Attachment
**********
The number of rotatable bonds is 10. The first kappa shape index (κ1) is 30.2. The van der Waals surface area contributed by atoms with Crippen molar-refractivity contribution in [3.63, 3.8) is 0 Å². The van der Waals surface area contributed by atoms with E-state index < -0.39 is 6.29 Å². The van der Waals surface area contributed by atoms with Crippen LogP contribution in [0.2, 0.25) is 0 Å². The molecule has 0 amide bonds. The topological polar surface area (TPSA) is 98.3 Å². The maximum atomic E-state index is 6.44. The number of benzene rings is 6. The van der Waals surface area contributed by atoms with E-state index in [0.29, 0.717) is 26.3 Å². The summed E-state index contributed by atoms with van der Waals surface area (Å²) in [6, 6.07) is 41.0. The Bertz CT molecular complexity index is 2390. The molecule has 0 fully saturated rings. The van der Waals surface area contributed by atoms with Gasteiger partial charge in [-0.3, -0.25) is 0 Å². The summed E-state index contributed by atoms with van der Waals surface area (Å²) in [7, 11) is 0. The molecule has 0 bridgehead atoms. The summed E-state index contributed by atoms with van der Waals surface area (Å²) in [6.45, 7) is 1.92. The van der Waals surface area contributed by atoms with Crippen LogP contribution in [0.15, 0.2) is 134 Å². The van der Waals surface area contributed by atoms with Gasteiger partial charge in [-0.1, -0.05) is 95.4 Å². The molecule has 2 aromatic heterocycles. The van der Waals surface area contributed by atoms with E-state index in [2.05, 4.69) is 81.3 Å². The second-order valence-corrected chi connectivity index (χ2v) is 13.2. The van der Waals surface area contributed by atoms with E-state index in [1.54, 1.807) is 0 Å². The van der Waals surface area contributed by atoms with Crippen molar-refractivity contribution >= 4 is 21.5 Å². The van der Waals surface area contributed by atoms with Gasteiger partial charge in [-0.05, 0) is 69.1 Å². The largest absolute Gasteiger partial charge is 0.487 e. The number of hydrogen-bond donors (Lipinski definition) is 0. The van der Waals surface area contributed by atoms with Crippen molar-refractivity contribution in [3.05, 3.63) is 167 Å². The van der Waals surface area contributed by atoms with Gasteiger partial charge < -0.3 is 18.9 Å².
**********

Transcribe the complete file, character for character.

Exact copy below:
The number of rotatable bonds is 10. The first kappa shape index (κ1) is 30.2. The van der Waals surface area contributed by atoms with Crippen molar-refractivity contribution in [3.63, 3.8) is 0 Å². The van der Waals surface area contributed by atoms with E-state index < -0.39 is 6.29 Å². The van der Waals surface area contributed by atoms with Crippen LogP contribution in [0.2, 0.25) is 0 Å². The molecule has 0 amide bonds. The topological polar surface area (TPSA) is 98.3 Å². The maximum atomic E-state index is 6.44. The number of benzene rings is 6. The van der Waals surface area contributed by atoms with E-state index in [0.29, 0.717) is 26.3 Å². The summed E-state index contributed by atoms with van der Waals surface area (Å²) in [6, 6.07) is 41.0. The Bertz CT molecular complexity index is 2390. The molecule has 0 fully saturated rings. The van der Waals surface area contributed by atoms with Gasteiger partial charge in [-0.3, -0.25) is 0 Å². The summed E-state index contributed by atoms with van der Waals surface area (Å²) in [7, 11) is 0. The molecule has 0 bridgehead atoms. The summed E-state index contributed by atoms with van der Waals surface area (Å²) in [6.45, 7) is 1.92. The van der Waals surface area contributed by atoms with Crippen LogP contribution in [0.15, 0.2) is 134 Å². The van der Waals surface area contributed by atoms with Gasteiger partial charge in [-0.1, -0.05) is 95.4 Å². The molecule has 2 aromatic heterocycles. The van der Waals surface area contributed by atoms with E-state index in [2.05, 4.69) is 81.3 Å². The second-order valence-corrected chi connectivity index (χ2v) is 13.2. The van der Waals surface area contributed by atoms with E-state index in [1.54, 1.807) is 0 Å². The van der Waals surface area contributed by atoms with Crippen molar-refractivity contribution >= 4 is 21.5 Å². The van der Waals surface area contributed by atoms with Gasteiger partial charge in [-0.05, 0) is 69.1 Å². The largest absolute Gasteiger partial charge is 0.487 e. The number of hydrogen-bond donors (Lipinski definition) is 0. The van der Waals surface area contributed by atoms with Crippen molar-refractivity contribution in [3.05, 3.63) is 167 Å². The van der Waals surface area contributed by atoms with Gasteiger partial charge < -0.3 is 18.9 Å².